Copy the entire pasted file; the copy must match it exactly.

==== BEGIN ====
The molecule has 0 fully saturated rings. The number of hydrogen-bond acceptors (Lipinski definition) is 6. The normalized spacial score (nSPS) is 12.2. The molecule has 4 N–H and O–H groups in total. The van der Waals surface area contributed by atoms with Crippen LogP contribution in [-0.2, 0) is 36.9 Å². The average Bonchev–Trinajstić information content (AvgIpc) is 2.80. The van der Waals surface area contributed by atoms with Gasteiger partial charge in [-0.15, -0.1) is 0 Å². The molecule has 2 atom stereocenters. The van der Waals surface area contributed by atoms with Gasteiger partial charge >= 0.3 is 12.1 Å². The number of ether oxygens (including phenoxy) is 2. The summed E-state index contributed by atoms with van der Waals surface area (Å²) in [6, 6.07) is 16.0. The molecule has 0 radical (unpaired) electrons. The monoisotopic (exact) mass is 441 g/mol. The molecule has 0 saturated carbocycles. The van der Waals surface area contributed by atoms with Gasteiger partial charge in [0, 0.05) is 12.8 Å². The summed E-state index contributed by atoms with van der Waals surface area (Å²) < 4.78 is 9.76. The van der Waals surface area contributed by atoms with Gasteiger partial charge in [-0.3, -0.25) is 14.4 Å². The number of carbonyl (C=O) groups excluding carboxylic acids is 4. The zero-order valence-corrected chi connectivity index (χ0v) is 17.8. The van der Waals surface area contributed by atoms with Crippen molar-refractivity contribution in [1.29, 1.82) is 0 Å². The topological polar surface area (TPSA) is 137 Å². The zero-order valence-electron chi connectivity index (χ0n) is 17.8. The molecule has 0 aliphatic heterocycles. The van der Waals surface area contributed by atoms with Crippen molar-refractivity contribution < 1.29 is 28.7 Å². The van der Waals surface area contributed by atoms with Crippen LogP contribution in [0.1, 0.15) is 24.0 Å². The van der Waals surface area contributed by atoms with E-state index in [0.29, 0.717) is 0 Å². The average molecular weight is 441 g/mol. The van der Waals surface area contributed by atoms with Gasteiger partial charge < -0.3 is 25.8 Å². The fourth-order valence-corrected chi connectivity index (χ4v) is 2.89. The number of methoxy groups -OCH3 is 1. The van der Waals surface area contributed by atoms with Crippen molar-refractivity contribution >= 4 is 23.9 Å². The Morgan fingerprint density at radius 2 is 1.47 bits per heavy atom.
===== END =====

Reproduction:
The molecule has 0 fully saturated rings. The number of hydrogen-bond acceptors (Lipinski definition) is 6. The normalized spacial score (nSPS) is 12.2. The molecule has 4 N–H and O–H groups in total. The van der Waals surface area contributed by atoms with Crippen LogP contribution in [-0.2, 0) is 36.9 Å². The average Bonchev–Trinajstić information content (AvgIpc) is 2.80. The van der Waals surface area contributed by atoms with Gasteiger partial charge in [-0.15, -0.1) is 0 Å². The molecule has 2 atom stereocenters. The van der Waals surface area contributed by atoms with Gasteiger partial charge >= 0.3 is 12.1 Å². The number of ether oxygens (including phenoxy) is 2. The summed E-state index contributed by atoms with van der Waals surface area (Å²) in [6, 6.07) is 16.0. The molecule has 0 radical (unpaired) electrons. The monoisotopic (exact) mass is 441 g/mol. The molecule has 0 saturated carbocycles. The van der Waals surface area contributed by atoms with Gasteiger partial charge in [0, 0.05) is 12.8 Å². The summed E-state index contributed by atoms with van der Waals surface area (Å²) < 4.78 is 9.76. The van der Waals surface area contributed by atoms with Gasteiger partial charge in [-0.3, -0.25) is 14.4 Å². The number of carbonyl (C=O) groups excluding carboxylic acids is 4. The zero-order valence-corrected chi connectivity index (χ0v) is 17.8. The van der Waals surface area contributed by atoms with Crippen molar-refractivity contribution in [1.29, 1.82) is 0 Å². The topological polar surface area (TPSA) is 137 Å². The zero-order valence-electron chi connectivity index (χ0n) is 17.8. The molecule has 0 aliphatic heterocycles. The van der Waals surface area contributed by atoms with Crippen molar-refractivity contribution < 1.29 is 28.7 Å². The van der Waals surface area contributed by atoms with Crippen LogP contribution in [0.1, 0.15) is 24.0 Å². The van der Waals surface area contributed by atoms with E-state index in [0.29, 0.717) is 0 Å². The average molecular weight is 441 g/mol. The van der Waals surface area contributed by atoms with Gasteiger partial charge < -0.3 is 25.8 Å². The fourth-order valence-corrected chi connectivity index (χ4v) is 2.89. The number of methoxy groups -OCH3 is 1. The van der Waals surface area contributed by atoms with Crippen molar-refractivity contribution >= 4 is 23.9 Å². The Morgan fingerprint density at radius 2 is 1.47 bits per heavy atom.